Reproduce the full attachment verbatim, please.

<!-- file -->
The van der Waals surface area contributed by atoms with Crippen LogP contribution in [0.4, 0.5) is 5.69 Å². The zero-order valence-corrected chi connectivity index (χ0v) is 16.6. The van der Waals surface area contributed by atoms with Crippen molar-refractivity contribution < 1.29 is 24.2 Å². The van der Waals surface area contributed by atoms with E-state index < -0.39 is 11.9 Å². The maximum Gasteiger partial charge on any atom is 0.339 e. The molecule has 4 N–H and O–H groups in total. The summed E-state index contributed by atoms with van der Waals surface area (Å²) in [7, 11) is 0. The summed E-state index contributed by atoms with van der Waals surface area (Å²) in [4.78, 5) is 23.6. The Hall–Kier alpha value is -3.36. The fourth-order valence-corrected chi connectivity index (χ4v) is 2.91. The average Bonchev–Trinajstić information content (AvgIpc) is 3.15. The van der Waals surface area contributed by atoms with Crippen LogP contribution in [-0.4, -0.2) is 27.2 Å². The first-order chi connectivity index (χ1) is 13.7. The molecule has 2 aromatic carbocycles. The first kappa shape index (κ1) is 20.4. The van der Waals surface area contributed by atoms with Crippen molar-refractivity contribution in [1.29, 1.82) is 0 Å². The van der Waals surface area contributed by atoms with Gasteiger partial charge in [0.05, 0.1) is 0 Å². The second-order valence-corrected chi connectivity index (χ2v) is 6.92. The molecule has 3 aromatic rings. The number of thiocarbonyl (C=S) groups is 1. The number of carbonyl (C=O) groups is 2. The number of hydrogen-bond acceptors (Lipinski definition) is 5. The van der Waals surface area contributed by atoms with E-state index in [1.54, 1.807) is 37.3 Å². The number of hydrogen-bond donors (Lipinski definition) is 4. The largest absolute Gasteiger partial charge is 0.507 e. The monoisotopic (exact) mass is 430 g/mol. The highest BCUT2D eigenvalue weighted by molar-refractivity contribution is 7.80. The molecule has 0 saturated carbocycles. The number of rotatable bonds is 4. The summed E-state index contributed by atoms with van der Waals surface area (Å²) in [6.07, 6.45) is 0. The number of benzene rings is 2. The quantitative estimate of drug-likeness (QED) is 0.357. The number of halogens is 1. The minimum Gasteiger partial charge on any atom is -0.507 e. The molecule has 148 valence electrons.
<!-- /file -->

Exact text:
The van der Waals surface area contributed by atoms with Crippen LogP contribution in [0.4, 0.5) is 5.69 Å². The zero-order valence-corrected chi connectivity index (χ0v) is 16.6. The van der Waals surface area contributed by atoms with Crippen molar-refractivity contribution < 1.29 is 24.2 Å². The van der Waals surface area contributed by atoms with E-state index < -0.39 is 11.9 Å². The maximum Gasteiger partial charge on any atom is 0.339 e. The molecule has 4 N–H and O–H groups in total. The summed E-state index contributed by atoms with van der Waals surface area (Å²) in [7, 11) is 0. The summed E-state index contributed by atoms with van der Waals surface area (Å²) in [4.78, 5) is 23.6. The Hall–Kier alpha value is -3.36. The fourth-order valence-corrected chi connectivity index (χ4v) is 2.91. The average Bonchev–Trinajstić information content (AvgIpc) is 3.15. The van der Waals surface area contributed by atoms with Crippen LogP contribution in [-0.4, -0.2) is 27.2 Å². The first-order chi connectivity index (χ1) is 13.7. The molecule has 2 aromatic carbocycles. The first kappa shape index (κ1) is 20.4. The van der Waals surface area contributed by atoms with Crippen molar-refractivity contribution in [1.29, 1.82) is 0 Å². The van der Waals surface area contributed by atoms with Gasteiger partial charge in [0.05, 0.1) is 0 Å². The second-order valence-corrected chi connectivity index (χ2v) is 6.92. The molecule has 3 aromatic rings. The number of thiocarbonyl (C=S) groups is 1. The number of carbonyl (C=O) groups is 2. The number of hydrogen-bond acceptors (Lipinski definition) is 5. The van der Waals surface area contributed by atoms with E-state index in [1.54, 1.807) is 37.3 Å². The number of hydrogen-bond donors (Lipinski definition) is 4. The largest absolute Gasteiger partial charge is 0.507 e. The monoisotopic (exact) mass is 430 g/mol. The highest BCUT2D eigenvalue weighted by molar-refractivity contribution is 7.80. The molecule has 0 saturated carbocycles. The number of rotatable bonds is 4. The summed E-state index contributed by atoms with van der Waals surface area (Å²) in [6.07, 6.45) is 0. The number of benzene rings is 2. The quantitative estimate of drug-likeness (QED) is 0.357. The number of halogens is 1. The minimum Gasteiger partial charge on any atom is -0.507 e. The molecule has 148 valence electrons.